Update on hypogonadism and cardiovascular risk


According to the FDA and Australian guidelines the benefits and safety of testosterone therapy in aging men have not been established and should only be used for treatment of classical hypogonadism. The questions is, is this correct? What is the real evidence?

A meta-analysis published in 2011 examined whether hypogonadism is a risk factor for cardiovascular morbidity and mortality, and whether testosterone therapy improves cardiovascular parameters in subjects with known cardiovascular disease.1 70 studies were included in the analysis. In cross-sectional studies, men with cardiovascular disease had significantly lower testosterone and higher estradiol levels. In longitudinal studies, baseline testosterone level was significantly lower among patients with incident overall and cardiovascular mortality. Testosterone therapy was associated with a significant increase in treadmill test duration and time to 1 mm ST segment depression. Another meta-analysis published the same year also showed that low endogenous testosterone levels are associated with increased risk of all-cause and cardiovascular death in community-based studies of men.2

Of 9 meta-analyses3,4 of randomised controlled trials investigating the effect of testosterone therapy and cardiovascular disease, only 1 – by Xu et al. - showed increased risk. However, the meta-analysis by Xu et al included questionable studies, such as the Copenhagen Study which was performed with a non-approved preparation of micronised testosterone which was administered orally in a dose of 600 mg daily to men with alcoholic liver cirrhosis. This dosage resulted in supraphysiological testosterone levels of a maximum of 745 nmol/L (21 486 ng/dl) which is about 20 times the upper limit of normal. This clearly invalidates the conclusion by Xu et al. that testosterone therapy increases risk of cardiovascular disease.

Cardiovascular safety concerns related to testosterone therapy are essentially based on a limited number of observational and randomized controlled trials which present important methodological flaws.5 When hypogonadism is properly diagnosed and testosterone therapy correctly given, no cardiovascular disease or prostate risk have been documented.5 Based on all available data, the European Medicines Agency has correctly concluded that there is “No consistent evidence of an increased risk of heart problems with testosterone medicines.”6

In 2017 new concerns arose when the TTrials reported that among older men with symptomatic hypogonadism, treatment with testosterone gel for 1 year compared with placebo was associated with a significantly greater increase in coronary artery noncalcified plaque volume, as measured by coronary computed tomographic angiography.7 However, this trial was not sufficiently powered to analyse cardiovascular safety. Dr Corona and his group recently performed an updated meta-analysis, again showing that testosterone therapy does not increase cardiovascular disease risk.4 In fact, in obese men testosterone therapy was found to reduce cardiovascular disease risk.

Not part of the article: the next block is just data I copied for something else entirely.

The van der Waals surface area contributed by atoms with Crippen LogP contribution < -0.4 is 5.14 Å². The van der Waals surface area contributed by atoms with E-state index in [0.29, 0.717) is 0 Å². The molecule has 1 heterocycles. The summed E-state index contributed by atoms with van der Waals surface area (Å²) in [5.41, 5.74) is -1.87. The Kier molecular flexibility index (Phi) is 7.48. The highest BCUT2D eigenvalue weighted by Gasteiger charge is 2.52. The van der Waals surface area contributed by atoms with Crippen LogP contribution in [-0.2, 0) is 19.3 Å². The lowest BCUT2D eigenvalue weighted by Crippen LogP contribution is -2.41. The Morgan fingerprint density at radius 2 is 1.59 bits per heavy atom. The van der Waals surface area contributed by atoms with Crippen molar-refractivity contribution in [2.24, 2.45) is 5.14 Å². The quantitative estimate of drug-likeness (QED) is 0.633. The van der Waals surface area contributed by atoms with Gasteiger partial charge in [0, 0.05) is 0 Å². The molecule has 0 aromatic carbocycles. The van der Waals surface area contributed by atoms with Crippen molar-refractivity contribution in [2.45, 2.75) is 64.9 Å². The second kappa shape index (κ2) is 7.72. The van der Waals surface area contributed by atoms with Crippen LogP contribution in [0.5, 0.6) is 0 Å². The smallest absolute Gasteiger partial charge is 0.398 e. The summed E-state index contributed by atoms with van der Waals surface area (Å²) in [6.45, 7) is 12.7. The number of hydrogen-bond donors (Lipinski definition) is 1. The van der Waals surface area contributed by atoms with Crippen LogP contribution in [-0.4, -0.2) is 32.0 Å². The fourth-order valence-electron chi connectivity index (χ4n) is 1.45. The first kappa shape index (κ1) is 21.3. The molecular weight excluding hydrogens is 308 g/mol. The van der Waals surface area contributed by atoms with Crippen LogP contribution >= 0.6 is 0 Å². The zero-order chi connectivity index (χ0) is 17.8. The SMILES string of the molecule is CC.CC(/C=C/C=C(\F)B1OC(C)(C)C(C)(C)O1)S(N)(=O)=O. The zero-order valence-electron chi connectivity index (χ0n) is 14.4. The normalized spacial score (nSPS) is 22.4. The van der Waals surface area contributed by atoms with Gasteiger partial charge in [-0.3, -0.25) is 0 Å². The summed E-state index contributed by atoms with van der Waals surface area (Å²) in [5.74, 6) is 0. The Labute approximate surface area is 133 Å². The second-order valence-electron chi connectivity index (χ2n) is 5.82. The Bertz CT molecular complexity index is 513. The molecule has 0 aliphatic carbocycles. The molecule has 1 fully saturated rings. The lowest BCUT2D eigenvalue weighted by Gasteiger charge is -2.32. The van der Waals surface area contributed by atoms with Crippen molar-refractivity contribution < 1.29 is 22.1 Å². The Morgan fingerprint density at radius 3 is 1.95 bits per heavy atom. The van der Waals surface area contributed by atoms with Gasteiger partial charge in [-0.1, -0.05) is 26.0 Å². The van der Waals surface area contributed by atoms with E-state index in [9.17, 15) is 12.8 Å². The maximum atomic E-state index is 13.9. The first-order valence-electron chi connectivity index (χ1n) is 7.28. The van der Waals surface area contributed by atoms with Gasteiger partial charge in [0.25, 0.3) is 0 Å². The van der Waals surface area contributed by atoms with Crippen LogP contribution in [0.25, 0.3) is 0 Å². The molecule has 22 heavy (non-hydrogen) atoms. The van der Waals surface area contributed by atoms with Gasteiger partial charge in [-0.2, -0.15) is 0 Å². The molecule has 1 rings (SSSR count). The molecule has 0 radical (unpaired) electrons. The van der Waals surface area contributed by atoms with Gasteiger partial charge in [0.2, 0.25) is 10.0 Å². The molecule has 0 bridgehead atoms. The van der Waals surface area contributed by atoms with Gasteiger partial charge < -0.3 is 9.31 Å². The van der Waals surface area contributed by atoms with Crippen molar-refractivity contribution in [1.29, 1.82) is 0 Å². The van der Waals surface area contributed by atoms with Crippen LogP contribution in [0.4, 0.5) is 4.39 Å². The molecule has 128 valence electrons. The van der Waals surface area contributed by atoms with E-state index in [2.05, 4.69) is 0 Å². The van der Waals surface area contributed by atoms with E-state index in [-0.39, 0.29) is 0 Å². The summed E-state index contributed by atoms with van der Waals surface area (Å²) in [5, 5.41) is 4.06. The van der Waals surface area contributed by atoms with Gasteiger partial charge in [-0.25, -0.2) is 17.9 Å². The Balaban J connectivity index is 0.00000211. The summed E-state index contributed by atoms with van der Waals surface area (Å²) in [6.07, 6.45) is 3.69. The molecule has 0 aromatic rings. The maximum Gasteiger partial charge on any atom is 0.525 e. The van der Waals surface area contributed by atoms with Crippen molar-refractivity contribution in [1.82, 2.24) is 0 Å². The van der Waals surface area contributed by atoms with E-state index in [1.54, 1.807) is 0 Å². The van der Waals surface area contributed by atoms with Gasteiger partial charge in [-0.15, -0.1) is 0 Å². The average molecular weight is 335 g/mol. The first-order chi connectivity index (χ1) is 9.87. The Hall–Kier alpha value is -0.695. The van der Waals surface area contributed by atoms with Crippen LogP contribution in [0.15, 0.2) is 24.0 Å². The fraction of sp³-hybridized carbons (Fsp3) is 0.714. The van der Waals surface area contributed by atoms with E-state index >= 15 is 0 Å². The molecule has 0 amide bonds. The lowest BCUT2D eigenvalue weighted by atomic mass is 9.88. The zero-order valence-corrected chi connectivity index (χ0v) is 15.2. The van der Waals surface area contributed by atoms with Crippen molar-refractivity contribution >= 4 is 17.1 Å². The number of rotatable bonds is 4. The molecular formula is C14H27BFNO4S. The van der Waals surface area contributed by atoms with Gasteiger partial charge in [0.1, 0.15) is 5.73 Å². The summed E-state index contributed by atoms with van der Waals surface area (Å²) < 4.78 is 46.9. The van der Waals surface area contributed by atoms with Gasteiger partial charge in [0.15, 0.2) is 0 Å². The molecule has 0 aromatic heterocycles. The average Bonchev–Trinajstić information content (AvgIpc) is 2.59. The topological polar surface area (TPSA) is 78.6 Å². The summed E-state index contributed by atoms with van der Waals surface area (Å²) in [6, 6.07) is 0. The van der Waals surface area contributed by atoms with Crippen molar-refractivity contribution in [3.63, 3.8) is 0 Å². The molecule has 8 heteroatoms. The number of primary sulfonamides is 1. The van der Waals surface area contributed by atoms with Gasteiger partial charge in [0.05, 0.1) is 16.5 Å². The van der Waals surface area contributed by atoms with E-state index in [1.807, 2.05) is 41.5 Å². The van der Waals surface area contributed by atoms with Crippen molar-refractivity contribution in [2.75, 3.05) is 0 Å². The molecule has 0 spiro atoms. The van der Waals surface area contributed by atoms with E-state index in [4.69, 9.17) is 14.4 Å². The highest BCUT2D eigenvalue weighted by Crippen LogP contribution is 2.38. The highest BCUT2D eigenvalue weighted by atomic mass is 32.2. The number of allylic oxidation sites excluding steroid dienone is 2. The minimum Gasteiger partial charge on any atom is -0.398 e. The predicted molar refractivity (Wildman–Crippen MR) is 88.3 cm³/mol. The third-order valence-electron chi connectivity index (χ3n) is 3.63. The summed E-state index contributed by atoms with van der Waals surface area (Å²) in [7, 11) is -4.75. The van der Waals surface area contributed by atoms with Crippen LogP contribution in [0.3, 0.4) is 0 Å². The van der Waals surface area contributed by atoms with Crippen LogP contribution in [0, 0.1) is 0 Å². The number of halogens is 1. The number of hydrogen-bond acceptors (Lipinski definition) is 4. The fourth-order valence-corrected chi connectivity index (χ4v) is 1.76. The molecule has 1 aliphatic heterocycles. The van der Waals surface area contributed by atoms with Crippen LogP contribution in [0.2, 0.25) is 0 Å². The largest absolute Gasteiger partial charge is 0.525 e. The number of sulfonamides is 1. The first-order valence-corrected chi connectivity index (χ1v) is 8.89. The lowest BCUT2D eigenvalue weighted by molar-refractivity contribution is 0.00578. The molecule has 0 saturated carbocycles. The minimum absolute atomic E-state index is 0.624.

In conclusion:

  • Low testosterone can be considered a possible risk factor for cardiovascular disease.
  • Testosterone therapy might reduce cardiovascular disease risk (in pharmaco-epidemiological studies).
  • Testosterone therapy does NOT increase cardiovascular disease risk (in meta-analysed randomised controlled trials)
  • Testosterone therapy is especially beneficial for hypogonadal men with metabolic diseases (obesity, metabolic syndrome, type 2 diabetes).



Giovanni Corona, MD, PhD

Giovanni Corona, MD, PhD
Endocrinology Unity Medical Department
Ospedale Maggiore Bologna,


  • Corona G, Rastrelli G, Monami M, Guay A, Buvat J, Sforza A, Forti G, Mannucci E, Maggi M. Hypogonadism as a risk factor for cardiovascular mortality in men: a meta-analytic study. Eur J Endocrinol. 2011 Nov;165(5):687-701 Return to content
  • Araujo AB, Dixon JM, Suarez EA, Murad MH, Guey LT, Wittert GA. Clinical review: Endogenous testosterone and mortality in men: a systematic review and meta-analysis. J Clin Endocrinol Metab. 2011 Oct;96(10):3007-19. Return to content
  • Corona G, Rastrelli G, Reisman Y, Sforza A, Maggi M. The safety of available treatments of male hypogonadism in organic and functional hypogonadism. Expert Opin Drug Saf. 2018 Mar;17(3):277-292 Return to content
  • Corona G, Rastrelli G, Di Pasquale G, Sforza A, Mannucci E, Maggi M. Testosterone and Cardiovascular Risk: Meta-Analysis of Interventional Studies. J Sex Med. 2018 Jun;15(6):820-838. Return to content
  • Corona G, Sforza A, Maggi M. Testosterone Replacement Therapy: Long-Term Safety and Efficacy. World J Mens Health. 2017 Aug;35(2):65-76. Return to content
  • http://www.ema.europa.eu/ema/index.jsp%3Fcurl%3Dpages/medicines/human/referrals/Testosterone-containing_medicines/human_referral_prac_000037.jsp%26mid%3DWC0b01ac05805c516f Return to content
  • Budoff MJ, Ellenberg SS, Lewis CE, Mohler ER 3rd, Wenger NK, Bhasin S, Barrett-Connor E, Swerdloff RS, Stephens-Shields A, Cauley JA, Crandall JP, Cunningham GR, Ensrud KE, Gill TM, Matsumoto AM, Molitch ME, Nakanishi R, Nezarat N, Matsumoto S, Hou X, Basaria S, Diem SJ, Wang C, Cifelli D, Snyder PJ. Testosterone Treatment and Coronary Artery Plaque Volume in Older Men With Low Testosterone. JAMA. 2017 Feb 21;317(7):708-716 Return to content